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What to expect from Eric Lauer

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He appears to be your run-of-the-mill back-end starting pitcher.

San Diego Padres v San Francisco Giants Photo by Jason O. Watson/Getty Images

The Milwaukee Brewers made their first significant move of the offseason just before the long holiday weekend, landing infielder Luis Urias and left-handed pitcher Eric Lauer in a swap with the San Diego Padres. Urias was obviously the headliner of the deal and looks like he could be a potential fixture in the infield for the long-term future. But given the current state of the organization’s starting rotation depth, Lauer could play just as prominent a role for the Brew Crew in 2020.

Lauer is a native of Ohio who was selected in the 17th round by the Blue Jays as a prep pitcher in 2013, but he reportedly turned down a bonus offer in excess of $1 mil in order to attend college. He earned his degree from Kent State University in three years and was recognized as the NCAA’s National Pitcher of the Year in 2016 after finishing his final collegiate season with a 0.69 ERA in 104.0 innings, the lowest earned run average in college baseball since 1979. That led to the Padres picking him at #25 overall in that summer’s draft, and he inked for a $2 mil signing bonus.

The southpaw rocketed through the minor leagues, appearing in 37 games (36 starts) and tossing 178.0 innings with a 2.93 earned run average and 195 strikeouts versus 55 free passes. He reached Triple-A by the start of 2018, and after only four starts at that level, he was called up to make his MLB debut on April 24th less than two years after he began his professional career.

Since arriving at the big league level, Lauer has been a serviceable back-end starting pitcher. He has averaged right around five innings per outing, piling up 261.2 frames across 53 appearances (52 starts). As a rookie, he authored a 4.34 earned run average in 23 starts and 112.0 innings. That earned him the nod as San Diego’s Opening Day starter in 2019, and he wound up logging 149.2 innings in 30 games (29 starts) with a 4.45 ERA. When taking into account his home field of Petco Park, both years checked in at slightly worse than the league’s midpoint in terms of adjusted earned run average — an ERA- of 111 in 2018 and 104 in 2019, for a cumulative ERA- of 107 (7% worse than the league average).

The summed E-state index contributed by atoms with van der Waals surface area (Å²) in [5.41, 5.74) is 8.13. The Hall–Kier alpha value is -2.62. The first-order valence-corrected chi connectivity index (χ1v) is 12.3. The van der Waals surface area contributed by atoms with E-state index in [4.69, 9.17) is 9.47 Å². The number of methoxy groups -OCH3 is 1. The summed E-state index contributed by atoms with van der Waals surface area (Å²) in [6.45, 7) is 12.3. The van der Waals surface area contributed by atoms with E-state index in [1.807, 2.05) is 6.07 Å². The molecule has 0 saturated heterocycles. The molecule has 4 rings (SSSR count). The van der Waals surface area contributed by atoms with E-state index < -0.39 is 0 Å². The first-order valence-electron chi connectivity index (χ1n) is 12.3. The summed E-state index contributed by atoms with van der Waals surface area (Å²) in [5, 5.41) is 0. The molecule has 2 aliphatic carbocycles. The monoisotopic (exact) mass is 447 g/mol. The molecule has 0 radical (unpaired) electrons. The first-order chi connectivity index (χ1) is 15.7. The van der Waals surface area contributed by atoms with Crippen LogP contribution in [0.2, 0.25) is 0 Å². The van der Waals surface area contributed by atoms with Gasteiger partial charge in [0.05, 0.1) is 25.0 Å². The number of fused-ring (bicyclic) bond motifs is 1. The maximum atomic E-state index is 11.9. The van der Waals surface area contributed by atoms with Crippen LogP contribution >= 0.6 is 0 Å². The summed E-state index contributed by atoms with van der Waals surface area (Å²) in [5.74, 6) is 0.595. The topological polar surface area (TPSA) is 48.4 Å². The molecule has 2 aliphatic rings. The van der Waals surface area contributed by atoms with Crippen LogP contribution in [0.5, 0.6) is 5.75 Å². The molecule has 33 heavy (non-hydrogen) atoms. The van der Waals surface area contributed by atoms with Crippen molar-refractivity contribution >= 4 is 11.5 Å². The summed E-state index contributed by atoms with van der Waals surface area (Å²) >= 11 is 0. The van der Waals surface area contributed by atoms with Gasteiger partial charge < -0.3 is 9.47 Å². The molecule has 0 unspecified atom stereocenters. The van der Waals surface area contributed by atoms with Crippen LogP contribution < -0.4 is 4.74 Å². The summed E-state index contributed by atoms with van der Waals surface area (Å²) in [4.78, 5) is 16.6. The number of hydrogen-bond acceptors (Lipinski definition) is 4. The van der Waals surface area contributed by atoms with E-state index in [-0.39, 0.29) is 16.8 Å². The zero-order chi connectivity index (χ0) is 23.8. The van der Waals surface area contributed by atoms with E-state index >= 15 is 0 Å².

Lauer’s peripherals do not paint a much rosier picture. He earned average-to-above average grades for his control as a prospect, but has perhaps walked more batters than expected in the big leagues — 3.3 BB/9. His strikeout rate has been pretty pedestrian at 8.2 K/9, or about 20.6% of the hitters that he’s faced. Lauer has been rather hittable thus far when he is around the zone — 9.8 H/9 — leading to an inflated 1.460 WHIP. And even within a pitcher’s paradise, the lefty has had some issues with the long ball, coughing them up at a rate of 1.2 HR/9. Lauer’s 4.35 FIP aligns closely with his career 4.40 ERA, and both FIP- (103) and DRA- (107) agree with Eric’s real run prevention numbers as a slightly below-average performer on the whole against MLB hitters.